nomadic From United States of America, joined Apr 2004, 424 posts, RR: 0
Reply 1, posted (2 years 8 months 1 week 4 days 23 hours ago) and read 5041 times:
I remember the 707 coach lounge very well. In the early 1970s I flew back and forth between New York and Denver quite often. They were on almost every flight.
TWA put these on the 707 at the hight of the "Coach Lounge Wars." American started this on their 747s. The planes were not going out full so seats were removed to creat a 'living room' in the sky. There waas nothing like it since the Pan Am cClippers in teh 1930s. TWA, United & and Continental followed with their own 747 lounges. Pianos, pubs, lounge singers, etc were added to get a jump on the competition. Almost all US carries also had coach lounges on their DC-10s & and L-1011s. As far as I know TWA was the only one to have a coach lounge on a narrow-body aircraft so I guess this was the final shot in the 'war'.
I never saw the 707 lounge being used very much. I sat there a few times just to try it out. This was at the same time TWA had the fold down middle seats in coach and when the flight was not full, there was already quite a bit of space. I do remember the flight attendants using the bar in the coach lounge for cocktail service. Rather than using a cart, cocktails and soft drinks were put on small trays with nuts and snacks and brought to each seat. Very civilized and typical of TWAs inovative service. The lounge divided the cabin into 2 compartments. This version of the 707 was the most comfortable narrow-body aircraft I have ever flown on.
milesrich From United States of America, joined Jul 2003, 1989 posts, RR: 6
Reply 3, posted (2 years 8 months 1 week 4 days 7 hours ago) and read 4297 times:
I don't personally remember the TWA 707 coach lounge. United's DC-8-10/20/50's all, from delivery, had a five seat coach lounge across from the rear service door and galley delivery but those seats were sold. Coach lounges became the rage with the delivery of the DC-10's to American in November of 1971. TWA ordered L-1011's and they were a year away, so the 707 lounge must have been installed to try to stay competitive with UA and AA and their DC-10 coach lounges. Then American installed a piano in the coach section lounge of their 747's. About this this same time, UA equipped many of their DC-8's with 2-3 coach seating. As the article says, the 707's lounges were pulled two years later in 73, but the wide bodies kept their spacious lounges for a bit longer. Crunch time came with the first oil price shock after the 1973 October Yom Kippur War, and then away went the lounges altogether. But I can tell you that flying in coach with 8 across seating on the DC-10 and the spacious lounges was a pleasure. Flying was fun.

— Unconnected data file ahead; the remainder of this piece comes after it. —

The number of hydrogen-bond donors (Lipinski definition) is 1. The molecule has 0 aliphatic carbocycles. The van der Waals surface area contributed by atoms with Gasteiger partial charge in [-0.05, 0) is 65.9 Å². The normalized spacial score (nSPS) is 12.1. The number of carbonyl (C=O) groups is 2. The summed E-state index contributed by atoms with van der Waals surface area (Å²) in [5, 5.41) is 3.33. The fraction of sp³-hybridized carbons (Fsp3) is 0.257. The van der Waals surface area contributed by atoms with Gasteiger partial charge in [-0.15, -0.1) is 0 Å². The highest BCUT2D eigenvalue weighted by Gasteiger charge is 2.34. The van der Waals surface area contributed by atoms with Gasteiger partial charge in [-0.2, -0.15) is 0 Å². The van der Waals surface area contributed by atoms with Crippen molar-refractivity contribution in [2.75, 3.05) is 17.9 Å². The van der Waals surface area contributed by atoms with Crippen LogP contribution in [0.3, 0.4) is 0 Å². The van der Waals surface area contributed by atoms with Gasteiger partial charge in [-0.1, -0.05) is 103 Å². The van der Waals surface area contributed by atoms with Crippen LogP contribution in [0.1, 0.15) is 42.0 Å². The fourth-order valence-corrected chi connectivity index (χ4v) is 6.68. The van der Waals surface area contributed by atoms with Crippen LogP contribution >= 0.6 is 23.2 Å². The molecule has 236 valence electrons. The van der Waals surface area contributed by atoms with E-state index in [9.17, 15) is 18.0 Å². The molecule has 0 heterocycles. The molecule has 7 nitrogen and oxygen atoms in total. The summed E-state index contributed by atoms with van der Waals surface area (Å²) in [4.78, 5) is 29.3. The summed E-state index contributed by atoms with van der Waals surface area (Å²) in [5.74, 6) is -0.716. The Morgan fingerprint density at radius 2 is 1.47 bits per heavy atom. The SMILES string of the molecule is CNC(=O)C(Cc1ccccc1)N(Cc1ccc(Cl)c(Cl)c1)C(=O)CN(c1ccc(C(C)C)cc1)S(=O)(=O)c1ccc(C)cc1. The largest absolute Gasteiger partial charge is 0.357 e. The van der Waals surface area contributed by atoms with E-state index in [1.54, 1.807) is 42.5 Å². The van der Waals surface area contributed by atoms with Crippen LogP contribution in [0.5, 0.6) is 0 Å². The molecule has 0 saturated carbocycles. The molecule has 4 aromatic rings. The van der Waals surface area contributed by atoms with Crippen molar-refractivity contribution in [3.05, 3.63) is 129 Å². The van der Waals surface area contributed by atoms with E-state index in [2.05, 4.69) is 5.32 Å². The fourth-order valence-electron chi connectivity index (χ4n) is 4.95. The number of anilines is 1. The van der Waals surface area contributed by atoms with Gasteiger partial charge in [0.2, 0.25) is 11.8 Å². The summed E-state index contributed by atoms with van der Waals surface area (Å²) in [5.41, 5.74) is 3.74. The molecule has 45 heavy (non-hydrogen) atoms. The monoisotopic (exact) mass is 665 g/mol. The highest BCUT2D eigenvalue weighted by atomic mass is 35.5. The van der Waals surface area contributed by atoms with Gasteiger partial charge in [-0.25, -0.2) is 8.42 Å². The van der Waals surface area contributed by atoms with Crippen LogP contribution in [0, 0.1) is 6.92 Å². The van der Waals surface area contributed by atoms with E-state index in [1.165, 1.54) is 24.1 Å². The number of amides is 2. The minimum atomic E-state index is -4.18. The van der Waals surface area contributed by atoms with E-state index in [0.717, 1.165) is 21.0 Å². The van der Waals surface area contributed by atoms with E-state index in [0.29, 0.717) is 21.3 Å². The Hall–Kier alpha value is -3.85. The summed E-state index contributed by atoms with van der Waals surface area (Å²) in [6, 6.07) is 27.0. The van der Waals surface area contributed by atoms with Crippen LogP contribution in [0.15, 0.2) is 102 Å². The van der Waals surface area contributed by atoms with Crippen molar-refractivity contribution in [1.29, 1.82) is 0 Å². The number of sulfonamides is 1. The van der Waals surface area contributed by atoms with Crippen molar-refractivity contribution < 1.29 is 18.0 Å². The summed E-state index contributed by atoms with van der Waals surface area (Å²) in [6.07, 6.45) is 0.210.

Tomassjc From United States of America, joined Jan 2010, 839 posts, RR: 2
Reply 4, posted (2 years 8 months 1 week 4 days 6 hours ago) and read 4204 times:
I seem to remember AA having a Coach Lounge on their 707s shortly after the "widebody look" interiors were installed in the early 70s. Part of their "Americana" service upgrade I believe. Can anybody help?
When once you have tasted flight, you will forever walk the Earth with your eyes turned skyward -Leonardo DaVinci
DL_Mech From United States of America, joined Feb 2000, 1926 posts, RR: 9
Reply 6, posted (2 years 8 months 1 week 3 days 22 hours ago) and read 3848 times:
Quoting Jackbr (Reply 5): I'm surprised TWA only put the lounge on the -131Bs, but the 707-331/331B/Cs already had a forward First Class lounge, so I suppose that is why.
Both the -131Bs and -331Bs had a small bar (galley) aft of the 1L door and a "carry on luggage" compartment across from the forward galley installed in the mid 70s. I assume this was where the lounge was, since no hatracks existed above the lounge.
This plane is built to withstand anything... except a bad pilot.
28L28L From Australia, joined Nov 2005, 459 posts, RR: 0
Reply 9, posted (2 years 8 months 1 week 3 days 14 hours ago) and read 3396 times:
As I recall coach lounges were not permited in international flights for competitive reasons. This might explain why TW only had the lounges on the 131 models. On the TW 747, the coach lounge was positioned between Coach and First Class, which enabled it to be utilized as a second First Class lounge (in addition to the upper deck) on international flights.
As the 707 coach lounge was positioned in mid coach cabin, this alternative would not have been possible in international flights.
Viscount724 From Switzerland, joined Oct 2006, 24796 posts, RR: 22
Reply 11, posted (2 years 8 months 1 week 3 days 9 hours ago) and read 3133 times:
Quoting 28L28L (Reply 9): As I recall coach lounges were not permited in international flights for competitive reasons.
Correct. IATA resolutions, based on agreement of IATA-member carriers, prohibited that short of thing. Also restricted Y class seat pitch to a maximum of 34 inches and set a limit on the minimum number of seats abreast by aircraft type.